A stroke can be scary for everyone involved, but knowing the signs of a stroke can help you react quickly and get your loved ones the care they need as quickly as possible.
So first, let’s breakdown what a stroke is. A stroke happens when the blood supply to a person’s brain is cut off. The symptoms can be different depending on a few factors like, the region of the brain that is affected or how much brain tissue is deprived. A TIA, or transient ischemic attack, is what we call a “mini-stroke”. The TIA stroke symptoms will occur similarly to an actual stroke, but will go away on their own.
Acting quickly to the symptoms is crucial if you suspect that someone may be having a stroke. Quick treatment will minimize the long term effect and reduce the person’s risk of death. FAST is an acronym that helps family and neighbors quickly recognize the warning signs and get help quickly.
F – Face Drooping
Ask the person you’re with to smile and see if one side of their face is drooping. Strokes can cause one side of the face to be numb, so their smile might be uneven.
A – Arm Weakness
Tell the person to raise both arms in the air. Does one of the arms seem weaker than the other? One arm might drift downward while the other is maintaining it’s position.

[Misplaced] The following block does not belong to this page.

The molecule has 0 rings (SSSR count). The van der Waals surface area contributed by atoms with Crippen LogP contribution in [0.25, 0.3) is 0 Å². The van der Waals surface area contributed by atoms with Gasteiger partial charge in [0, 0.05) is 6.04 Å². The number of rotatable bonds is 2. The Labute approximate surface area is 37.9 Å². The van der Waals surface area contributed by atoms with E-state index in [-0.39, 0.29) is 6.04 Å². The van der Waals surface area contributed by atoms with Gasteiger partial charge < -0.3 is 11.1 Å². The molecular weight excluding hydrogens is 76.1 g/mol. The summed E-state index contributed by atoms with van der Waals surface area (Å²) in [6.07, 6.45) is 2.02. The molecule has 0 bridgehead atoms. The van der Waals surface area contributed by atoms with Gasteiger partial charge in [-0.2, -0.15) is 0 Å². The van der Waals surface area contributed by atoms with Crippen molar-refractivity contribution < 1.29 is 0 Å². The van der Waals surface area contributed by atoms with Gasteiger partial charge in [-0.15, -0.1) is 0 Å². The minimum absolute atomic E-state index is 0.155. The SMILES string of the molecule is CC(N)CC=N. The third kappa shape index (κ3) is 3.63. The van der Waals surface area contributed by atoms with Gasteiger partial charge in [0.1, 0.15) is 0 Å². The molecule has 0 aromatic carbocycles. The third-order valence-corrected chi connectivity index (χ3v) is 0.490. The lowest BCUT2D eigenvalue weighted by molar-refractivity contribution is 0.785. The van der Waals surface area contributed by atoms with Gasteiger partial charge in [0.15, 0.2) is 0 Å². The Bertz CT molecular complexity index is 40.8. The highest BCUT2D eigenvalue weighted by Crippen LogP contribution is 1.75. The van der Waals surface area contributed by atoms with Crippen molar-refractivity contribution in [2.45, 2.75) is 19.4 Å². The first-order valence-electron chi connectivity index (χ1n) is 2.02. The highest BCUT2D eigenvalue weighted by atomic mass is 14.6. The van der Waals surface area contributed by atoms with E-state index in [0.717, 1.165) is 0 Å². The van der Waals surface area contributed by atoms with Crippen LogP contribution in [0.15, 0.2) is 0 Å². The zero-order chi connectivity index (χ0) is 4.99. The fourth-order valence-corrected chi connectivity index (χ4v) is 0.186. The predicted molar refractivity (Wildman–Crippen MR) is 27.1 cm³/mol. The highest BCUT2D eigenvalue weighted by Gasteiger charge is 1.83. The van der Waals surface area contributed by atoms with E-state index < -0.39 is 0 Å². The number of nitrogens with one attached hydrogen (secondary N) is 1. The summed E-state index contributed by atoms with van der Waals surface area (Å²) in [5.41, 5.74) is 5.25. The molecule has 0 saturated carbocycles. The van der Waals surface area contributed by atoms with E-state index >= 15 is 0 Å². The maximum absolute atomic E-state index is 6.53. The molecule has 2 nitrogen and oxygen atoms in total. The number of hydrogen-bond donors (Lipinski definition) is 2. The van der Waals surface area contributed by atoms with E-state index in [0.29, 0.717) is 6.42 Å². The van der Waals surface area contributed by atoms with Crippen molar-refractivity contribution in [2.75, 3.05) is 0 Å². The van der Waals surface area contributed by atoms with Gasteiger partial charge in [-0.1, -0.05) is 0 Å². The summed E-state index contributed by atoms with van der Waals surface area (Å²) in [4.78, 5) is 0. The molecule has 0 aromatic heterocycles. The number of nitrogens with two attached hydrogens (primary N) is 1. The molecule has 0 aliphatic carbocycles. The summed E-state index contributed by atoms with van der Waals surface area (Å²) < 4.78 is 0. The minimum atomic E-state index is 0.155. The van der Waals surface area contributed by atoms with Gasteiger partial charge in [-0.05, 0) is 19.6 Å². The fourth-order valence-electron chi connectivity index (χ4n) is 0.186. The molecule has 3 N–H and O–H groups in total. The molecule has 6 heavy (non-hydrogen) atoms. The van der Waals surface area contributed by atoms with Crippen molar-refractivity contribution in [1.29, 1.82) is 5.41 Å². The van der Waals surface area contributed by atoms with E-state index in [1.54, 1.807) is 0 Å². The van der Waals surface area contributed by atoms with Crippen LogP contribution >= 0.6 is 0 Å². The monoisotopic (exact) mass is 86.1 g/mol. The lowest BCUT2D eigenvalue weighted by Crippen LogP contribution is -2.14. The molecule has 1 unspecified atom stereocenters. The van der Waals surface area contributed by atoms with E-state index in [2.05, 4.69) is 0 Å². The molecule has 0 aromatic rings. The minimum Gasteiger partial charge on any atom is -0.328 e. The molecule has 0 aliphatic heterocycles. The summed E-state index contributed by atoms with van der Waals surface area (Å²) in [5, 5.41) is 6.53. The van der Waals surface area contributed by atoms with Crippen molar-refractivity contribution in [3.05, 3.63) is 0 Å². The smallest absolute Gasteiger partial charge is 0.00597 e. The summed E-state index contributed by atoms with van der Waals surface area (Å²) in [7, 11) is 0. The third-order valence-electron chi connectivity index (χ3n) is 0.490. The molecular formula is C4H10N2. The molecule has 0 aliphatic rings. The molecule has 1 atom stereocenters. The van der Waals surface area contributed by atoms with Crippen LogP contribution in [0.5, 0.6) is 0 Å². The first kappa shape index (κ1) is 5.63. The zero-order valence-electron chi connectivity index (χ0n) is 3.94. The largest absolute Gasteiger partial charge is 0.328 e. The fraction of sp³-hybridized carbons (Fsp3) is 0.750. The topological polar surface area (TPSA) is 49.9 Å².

S – Speech Difficulty
Slurred speech or troubled speaking is another sign that someone is in distress. Their speech might be incomprehensible. Ask them to repeat a simple sentence and listen for any sort of speech abnormailty.
T – Time to call 911
If a person is showing any of the symptoms above, even if they faded or went away completely, call 911 and get the person to the emergency room immediately.
Other Signs of a Stroke
The FAST symptoms are the hallmarks of a stroke, but stroke cause a disruption in any function of the nervous system. They typically occur on one side of the body and are quick. So, it’s important to get the person dealing the the FAST symptoms and the symptoms listed below quickly.
Other signs could be:
- Weakness or paralysis anywhere
- Numbness or a “pins and needles” sensation anywhere
- Trouble walking or loss of balance
- Vision changes, blurred vision, or trouble with eyesight
- Severe headache that usually is unlike headaches in the past
- Inability to speak, slurred speech, or inability to comprehend speech
- Loss of sensation i
- Memory loss
- Behavioral changes
- Muscle stiffness
- Difficulty swallowing
- Involuntary eye movements